Lantern Review | Issue 7.3

Karan Madhok

ultra sound beam

we needed more proof, more to place faith
in something we couldn't see, hear, or touch.
you were an abstract, like god. or love.

the big bang could make something exist
out of nothing. a culmination of
evolution from us to you. your mother's

queasiness could've been anything
at all: a flu, a hangover, a little
disturbance. we feared failure, fear of a seed

unfruited, of realising the dreams we
hadn't yet begun to have. the ultrasound,
however, brought vision to our skeptic

minds, and then it brought sound, a fast-paced
bravura more intoxicating than
religious chants invented by mankind;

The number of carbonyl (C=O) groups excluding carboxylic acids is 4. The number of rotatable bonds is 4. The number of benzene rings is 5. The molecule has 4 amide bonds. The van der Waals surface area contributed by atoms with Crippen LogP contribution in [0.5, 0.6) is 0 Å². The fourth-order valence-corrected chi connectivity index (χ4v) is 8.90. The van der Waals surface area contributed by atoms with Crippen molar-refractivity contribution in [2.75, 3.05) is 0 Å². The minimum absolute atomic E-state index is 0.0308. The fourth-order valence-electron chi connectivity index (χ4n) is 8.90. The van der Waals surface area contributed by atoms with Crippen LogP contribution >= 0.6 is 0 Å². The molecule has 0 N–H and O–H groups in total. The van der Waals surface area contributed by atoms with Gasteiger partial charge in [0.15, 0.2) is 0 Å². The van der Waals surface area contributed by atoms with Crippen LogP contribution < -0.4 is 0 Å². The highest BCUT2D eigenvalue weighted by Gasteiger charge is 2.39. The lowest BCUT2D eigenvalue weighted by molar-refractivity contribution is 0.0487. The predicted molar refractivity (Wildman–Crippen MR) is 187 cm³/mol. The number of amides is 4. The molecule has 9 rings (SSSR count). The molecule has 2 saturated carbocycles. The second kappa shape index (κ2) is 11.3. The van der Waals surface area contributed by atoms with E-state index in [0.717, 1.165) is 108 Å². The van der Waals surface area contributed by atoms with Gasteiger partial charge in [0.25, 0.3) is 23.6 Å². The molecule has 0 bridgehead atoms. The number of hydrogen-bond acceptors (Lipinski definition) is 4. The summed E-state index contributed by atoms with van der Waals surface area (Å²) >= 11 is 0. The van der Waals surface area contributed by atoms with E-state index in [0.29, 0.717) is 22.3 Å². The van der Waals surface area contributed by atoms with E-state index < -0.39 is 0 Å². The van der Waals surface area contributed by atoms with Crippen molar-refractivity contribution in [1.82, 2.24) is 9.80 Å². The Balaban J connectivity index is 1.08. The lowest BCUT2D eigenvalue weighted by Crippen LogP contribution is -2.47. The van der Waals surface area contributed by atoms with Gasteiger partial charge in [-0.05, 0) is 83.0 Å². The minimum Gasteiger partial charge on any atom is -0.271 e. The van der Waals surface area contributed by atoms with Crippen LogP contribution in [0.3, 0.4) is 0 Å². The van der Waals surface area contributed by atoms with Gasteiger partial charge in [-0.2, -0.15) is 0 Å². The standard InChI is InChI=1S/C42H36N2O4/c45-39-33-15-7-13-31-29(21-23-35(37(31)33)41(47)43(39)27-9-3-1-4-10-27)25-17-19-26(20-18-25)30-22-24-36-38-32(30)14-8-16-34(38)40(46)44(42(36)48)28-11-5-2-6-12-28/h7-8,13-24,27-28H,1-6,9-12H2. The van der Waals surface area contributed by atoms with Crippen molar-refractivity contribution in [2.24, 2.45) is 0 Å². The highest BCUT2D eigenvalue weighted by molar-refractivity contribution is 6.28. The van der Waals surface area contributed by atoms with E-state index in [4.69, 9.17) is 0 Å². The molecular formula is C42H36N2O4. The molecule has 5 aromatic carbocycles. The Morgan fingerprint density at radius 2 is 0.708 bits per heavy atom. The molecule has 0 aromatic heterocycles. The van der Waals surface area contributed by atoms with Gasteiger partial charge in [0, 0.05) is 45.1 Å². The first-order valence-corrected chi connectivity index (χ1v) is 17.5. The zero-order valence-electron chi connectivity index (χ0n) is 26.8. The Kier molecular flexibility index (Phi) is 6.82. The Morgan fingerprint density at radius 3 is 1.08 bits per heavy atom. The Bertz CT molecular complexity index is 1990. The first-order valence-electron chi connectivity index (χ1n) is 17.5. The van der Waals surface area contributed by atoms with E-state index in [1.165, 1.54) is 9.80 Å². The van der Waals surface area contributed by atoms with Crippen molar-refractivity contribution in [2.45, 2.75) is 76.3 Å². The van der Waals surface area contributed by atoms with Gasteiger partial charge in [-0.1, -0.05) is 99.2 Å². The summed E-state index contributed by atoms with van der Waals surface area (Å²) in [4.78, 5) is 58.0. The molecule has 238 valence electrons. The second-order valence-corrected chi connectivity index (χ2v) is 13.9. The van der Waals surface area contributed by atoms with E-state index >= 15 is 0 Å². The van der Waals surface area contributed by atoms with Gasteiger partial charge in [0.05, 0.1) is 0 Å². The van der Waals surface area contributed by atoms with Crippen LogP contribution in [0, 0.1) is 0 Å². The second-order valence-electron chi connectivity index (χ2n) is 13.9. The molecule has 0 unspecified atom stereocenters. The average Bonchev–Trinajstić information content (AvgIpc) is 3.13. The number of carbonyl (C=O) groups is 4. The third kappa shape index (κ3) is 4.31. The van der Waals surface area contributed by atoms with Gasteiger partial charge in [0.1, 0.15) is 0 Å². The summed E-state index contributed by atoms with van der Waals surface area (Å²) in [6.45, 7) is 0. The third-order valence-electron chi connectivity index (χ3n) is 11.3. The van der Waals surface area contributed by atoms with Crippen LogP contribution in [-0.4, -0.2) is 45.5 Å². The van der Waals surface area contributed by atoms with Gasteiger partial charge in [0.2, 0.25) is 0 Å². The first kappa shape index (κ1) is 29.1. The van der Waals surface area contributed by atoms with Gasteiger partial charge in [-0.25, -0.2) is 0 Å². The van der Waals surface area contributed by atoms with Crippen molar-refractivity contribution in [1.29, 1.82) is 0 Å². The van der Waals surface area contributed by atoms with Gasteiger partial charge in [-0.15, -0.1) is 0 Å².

womankind's finest invention, author
of another of her own self, a woman.
and when i saw there was life, humbled

by biology, it confirmed to me
that love isn’t just an impossible
abstract like bearded white men in the sky,

but our mortality on a printed
sonogram: precise and magnified
and alive.

Photo of Karan Madhok Karan Madhok is an Indian writer and a graduate of the MFA program from American University. His short fiction, poetry, and translations have appeared or are forthcoming in Gargoyle, The Literary Review, The Moving Force Journal, ANMLY, F(r)iction, and more. He won American University's 2018 Myra Skralew Award for Best MFA Thesis (Prose) and is currently working on his first novel. He is the editor of the Indian arts journal The Chakkar.• Photo by the author

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